A friend loves at all times,
And a brother is born for adversity.
Football season is in full swing. Since our house is dominated by testosterone (more guys than girls), sports is usually on every t.v. set around here until after Super Bowl. One of our favorite teams is the Green Bay Packers. It's always especially fun to watch a home game and know that my brother is down on the field running one of the cameras. Lately he's been out of the game with a shoulder injury, and it's not quite the same knowing he's not there.
His day job is with the Experimental Aircraft Association in Oshkosh, Wisconsin, as an aviation videographer. I've always admired his artistic eye and fearlessness in climbing into planes for those great aviation shots. He's worked with some famous people but has managed to keep his laid-back Idaho attitude.
Since neither of us call very often, our visits are rare treats. But I always know I can call him and he will be there for me. When we do talk, it's often for at least an hour. We pick up where we left off last as if it were yesterday, even if it's been a year.
Sure, we fought when we were little like all kids do. He never played Barbies when he promised, even after I played G.I. Joes first. I always fell for that one. Yes, he pushed me blindfolded down the stairs once. But then, I pushed him out a window. So I guess we're even.
Today, on this last day of November, I'm thankful for my brother. He's humble, gentle, and funny. He's analytical and loves to talk into the middle of the night about science, God, and the deep mysteries of the universe. He and I share a love of music. In him I see Mom's vulnerability and Dad's love of people.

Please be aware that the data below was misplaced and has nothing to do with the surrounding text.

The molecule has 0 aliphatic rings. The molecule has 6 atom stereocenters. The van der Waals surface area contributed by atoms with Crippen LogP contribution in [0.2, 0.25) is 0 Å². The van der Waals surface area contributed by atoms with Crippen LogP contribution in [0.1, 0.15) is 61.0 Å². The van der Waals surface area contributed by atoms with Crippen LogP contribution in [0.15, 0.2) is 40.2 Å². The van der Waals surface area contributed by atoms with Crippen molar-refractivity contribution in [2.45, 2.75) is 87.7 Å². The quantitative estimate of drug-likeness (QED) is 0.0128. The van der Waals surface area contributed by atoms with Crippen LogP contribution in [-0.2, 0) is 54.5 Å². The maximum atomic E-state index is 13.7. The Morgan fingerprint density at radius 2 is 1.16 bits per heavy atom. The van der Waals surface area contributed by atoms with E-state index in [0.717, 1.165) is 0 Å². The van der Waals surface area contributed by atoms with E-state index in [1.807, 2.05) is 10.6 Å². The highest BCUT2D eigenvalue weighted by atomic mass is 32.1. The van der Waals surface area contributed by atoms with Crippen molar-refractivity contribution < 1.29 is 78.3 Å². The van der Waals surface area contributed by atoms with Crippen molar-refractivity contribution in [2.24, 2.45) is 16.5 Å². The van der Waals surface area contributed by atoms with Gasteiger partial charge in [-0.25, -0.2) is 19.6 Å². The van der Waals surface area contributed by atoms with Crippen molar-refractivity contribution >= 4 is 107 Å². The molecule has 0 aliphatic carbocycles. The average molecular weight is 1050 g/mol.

He knows my faults. I know his. We don't get mad with each other much anymore, but even if we did, he'd still be my brother. That cherished tie grows more precious as life turns through its hard seasons and insecurity abounds. Our shared heritage and memories are a solid foundation for weathering uncertain times.
Brothers and sisters are a gift. That makes the arrows they sling at each other more painful and the support system they provide more critical. This is all the more true in the body of Christ. Let's remember our blood ties and the wonderful heavenly Father to whom we belong. Let's cherish our siblings and look past our quirks.
We need each other.
Thanks, Jim, for being there.
Today's the last day to enter the giveaway for a free, hardcover copy of Song in the Night. There are four ways to enter the book giveaway: leave me a comment, "like" us on Facebook SongInTheNight.net, become a member of this blog, or send me an e-mail at email@example.com.
Song in the Night is the true account of our son's devastating spinal cord injury in 1997, the fight to keep the doctor from pulling the plug, and God's subsequent miraculous work in our lives. You will be encouraged and inspired by our story.
Tomorrow we pick two winners!